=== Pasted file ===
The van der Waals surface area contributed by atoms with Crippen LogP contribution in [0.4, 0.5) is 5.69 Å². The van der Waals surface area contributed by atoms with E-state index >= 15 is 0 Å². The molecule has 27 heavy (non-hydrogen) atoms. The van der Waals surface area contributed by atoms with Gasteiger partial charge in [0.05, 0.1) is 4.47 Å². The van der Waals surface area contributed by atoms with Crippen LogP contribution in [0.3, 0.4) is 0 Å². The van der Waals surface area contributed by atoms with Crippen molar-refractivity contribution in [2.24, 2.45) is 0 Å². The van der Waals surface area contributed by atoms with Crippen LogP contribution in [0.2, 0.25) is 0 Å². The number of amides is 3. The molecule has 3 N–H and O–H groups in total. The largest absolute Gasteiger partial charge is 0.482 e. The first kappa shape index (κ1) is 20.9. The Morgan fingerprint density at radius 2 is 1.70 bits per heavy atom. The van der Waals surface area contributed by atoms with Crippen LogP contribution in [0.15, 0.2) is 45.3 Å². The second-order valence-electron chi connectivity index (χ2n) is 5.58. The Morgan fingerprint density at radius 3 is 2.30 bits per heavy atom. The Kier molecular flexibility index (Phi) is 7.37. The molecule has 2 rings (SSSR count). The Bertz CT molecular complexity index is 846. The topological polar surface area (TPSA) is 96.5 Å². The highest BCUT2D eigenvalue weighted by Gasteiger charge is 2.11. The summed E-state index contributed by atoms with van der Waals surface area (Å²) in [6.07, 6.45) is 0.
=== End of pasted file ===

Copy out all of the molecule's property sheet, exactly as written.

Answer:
The van der Waals surface area contributed by atoms with Crippen LogP contribution in [0.4, 0.5) is 5.69 Å². The van der Waals surface area contributed by atoms with E-state index >= 15 is 0 Å². The molecule has 27 heavy (non-hydrogen) atoms. The van der Waals surface area contributed by atoms with Gasteiger partial charge in [0.05, 0.1) is 4.47 Å². The van der Waals surface area contributed by atoms with Crippen LogP contribution in [0.3, 0.4) is 0 Å². The van der Waals surface area contributed by atoms with Crippen molar-refractivity contribution in [2.24, 2.45) is 0 Å². The van der Waals surface area contributed by atoms with Crippen LogP contribution in [0.2, 0.25) is 0 Å². The number of amides is 3. The molecule has 3 N–H and O–H groups in total. The largest absolute Gasteiger partial charge is 0.482 e. The first kappa shape index (κ1) is 20.9. The Morgan fingerprint density at radius 2 is 1.70 bits per heavy atom. The van der Waals surface area contributed by atoms with Crippen LogP contribution in [0.15, 0.2) is 45.3 Å². The second-order valence-electron chi connectivity index (χ2n) is 5.58. The Morgan fingerprint density at radius 3 is 2.30 bits per heavy atom. The Kier molecular flexibility index (Phi) is 7.37. The molecule has 2 rings (SSSR count). The Bertz CT molecular complexity index is 846. The topological polar surface area (TPSA) is 96.5 Å². The highest BCUT2D eigenvalue weighted by Gasteiger charge is 2.11. The summed E-state index contributed by atoms with van der Waals surface area (Å²) in [6.07, 6.45) is 0.